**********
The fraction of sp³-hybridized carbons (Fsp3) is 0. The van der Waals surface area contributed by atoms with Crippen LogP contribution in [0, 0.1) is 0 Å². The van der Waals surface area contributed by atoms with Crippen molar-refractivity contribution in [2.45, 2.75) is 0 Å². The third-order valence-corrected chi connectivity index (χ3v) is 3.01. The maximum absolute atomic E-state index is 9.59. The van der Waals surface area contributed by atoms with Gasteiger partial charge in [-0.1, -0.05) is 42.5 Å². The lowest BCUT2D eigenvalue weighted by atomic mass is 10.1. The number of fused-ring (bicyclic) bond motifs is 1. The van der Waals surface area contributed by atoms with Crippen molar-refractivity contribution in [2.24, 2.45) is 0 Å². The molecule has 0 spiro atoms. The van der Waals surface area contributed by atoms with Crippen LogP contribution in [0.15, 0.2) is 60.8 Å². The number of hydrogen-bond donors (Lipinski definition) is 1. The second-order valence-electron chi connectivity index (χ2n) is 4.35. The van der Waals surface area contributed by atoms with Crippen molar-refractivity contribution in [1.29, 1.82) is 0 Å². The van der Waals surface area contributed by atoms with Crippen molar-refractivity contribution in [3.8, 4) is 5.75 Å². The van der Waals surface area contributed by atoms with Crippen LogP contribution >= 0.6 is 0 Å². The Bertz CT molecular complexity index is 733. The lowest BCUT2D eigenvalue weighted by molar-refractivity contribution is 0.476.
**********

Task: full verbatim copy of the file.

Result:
The fraction of sp³-hybridized carbons (Fsp3) is 0. The van der Waals surface area contributed by atoms with Crippen LogP contribution in [0, 0.1) is 0 Å². The van der Waals surface area contributed by atoms with Crippen molar-refractivity contribution in [2.45, 2.75) is 0 Å². The third-order valence-corrected chi connectivity index (χ3v) is 3.01. The maximum absolute atomic E-state index is 9.59. The van der Waals surface area contributed by atoms with Gasteiger partial charge in [-0.1, -0.05) is 42.5 Å². The lowest BCUT2D eigenvalue weighted by atomic mass is 10.1. The number of fused-ring (bicyclic) bond motifs is 1. The van der Waals surface area contributed by atoms with Crippen molar-refractivity contribution in [2.24, 2.45) is 0 Å². The molecule has 0 spiro atoms. The van der Waals surface area contributed by atoms with Crippen LogP contribution in [0.15, 0.2) is 60.8 Å². The number of hydrogen-bond donors (Lipinski definition) is 1. The second-order valence-electron chi connectivity index (χ2n) is 4.35. The van der Waals surface area contributed by atoms with Crippen molar-refractivity contribution in [1.29, 1.82) is 0 Å². The van der Waals surface area contributed by atoms with Crippen molar-refractivity contribution in [3.8, 4) is 5.75 Å². The van der Waals surface area contributed by atoms with Crippen LogP contribution >= 0.6 is 0 Å². The Bertz CT molecular complexity index is 733. The lowest BCUT2D eigenvalue weighted by molar-refractivity contribution is 0.476.